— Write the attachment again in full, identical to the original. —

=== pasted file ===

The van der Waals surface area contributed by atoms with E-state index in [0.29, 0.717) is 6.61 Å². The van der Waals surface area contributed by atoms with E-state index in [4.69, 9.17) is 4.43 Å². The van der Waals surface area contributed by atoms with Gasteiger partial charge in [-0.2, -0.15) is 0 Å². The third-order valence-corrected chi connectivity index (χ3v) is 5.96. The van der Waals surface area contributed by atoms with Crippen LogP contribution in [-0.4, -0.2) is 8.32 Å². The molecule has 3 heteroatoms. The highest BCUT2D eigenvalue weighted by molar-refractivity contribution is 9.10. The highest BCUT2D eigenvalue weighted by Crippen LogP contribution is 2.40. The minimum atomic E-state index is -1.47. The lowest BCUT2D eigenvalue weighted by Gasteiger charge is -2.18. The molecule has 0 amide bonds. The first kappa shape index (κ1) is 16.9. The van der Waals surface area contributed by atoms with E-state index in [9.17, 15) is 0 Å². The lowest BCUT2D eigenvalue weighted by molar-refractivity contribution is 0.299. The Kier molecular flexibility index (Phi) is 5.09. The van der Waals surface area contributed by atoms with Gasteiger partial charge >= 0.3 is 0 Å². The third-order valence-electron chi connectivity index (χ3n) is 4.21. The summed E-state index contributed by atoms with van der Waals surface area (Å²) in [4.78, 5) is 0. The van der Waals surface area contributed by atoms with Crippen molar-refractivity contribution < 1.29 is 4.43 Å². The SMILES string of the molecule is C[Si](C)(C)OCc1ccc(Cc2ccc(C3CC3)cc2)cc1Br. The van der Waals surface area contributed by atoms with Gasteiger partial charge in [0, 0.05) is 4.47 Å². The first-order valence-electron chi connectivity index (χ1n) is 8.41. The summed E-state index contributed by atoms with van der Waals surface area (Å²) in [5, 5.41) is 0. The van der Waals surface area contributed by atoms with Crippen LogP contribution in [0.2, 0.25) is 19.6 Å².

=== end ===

The van der Waals surface area contributed by atoms with E-state index in [0.29, 0.717) is 6.61 Å². The van der Waals surface area contributed by atoms with E-state index in [4.69, 9.17) is 4.43 Å². The van der Waals surface area contributed by atoms with Gasteiger partial charge in [-0.2, -0.15) is 0 Å². The third-order valence-corrected chi connectivity index (χ3v) is 5.96. The van der Waals surface area contributed by atoms with Crippen LogP contribution in [-0.4, -0.2) is 8.32 Å². The molecule has 3 heteroatoms. The highest BCUT2D eigenvalue weighted by molar-refractivity contribution is 9.10. The highest BCUT2D eigenvalue weighted by Crippen LogP contribution is 2.40. The minimum atomic E-state index is -1.47. The lowest BCUT2D eigenvalue weighted by Gasteiger charge is -2.18. The molecule has 0 amide bonds. The first kappa shape index (κ1) is 16.9. The van der Waals surface area contributed by atoms with E-state index in [9.17, 15) is 0 Å². The lowest BCUT2D eigenvalue weighted by molar-refractivity contribution is 0.299. The Kier molecular flexibility index (Phi) is 5.09. The van der Waals surface area contributed by atoms with Gasteiger partial charge >= 0.3 is 0 Å². The third-order valence-electron chi connectivity index (χ3n) is 4.21. The summed E-state index contributed by atoms with van der Waals surface area (Å²) in [4.78, 5) is 0. The van der Waals surface area contributed by atoms with Crippen molar-refractivity contribution < 1.29 is 4.43 Å². The SMILES string of the molecule is C[Si](C)(C)OCc1ccc(Cc2ccc(C3CC3)cc2)cc1Br. The van der Waals surface area contributed by atoms with Gasteiger partial charge in [0, 0.05) is 4.47 Å². The first-order valence-electron chi connectivity index (χ1n) is 8.41. The summed E-state index contributed by atoms with van der Waals surface area (Å²) in [5, 5.41) is 0. The van der Waals surface area contributed by atoms with Crippen LogP contribution in [0.2, 0.25) is 19.6 Å².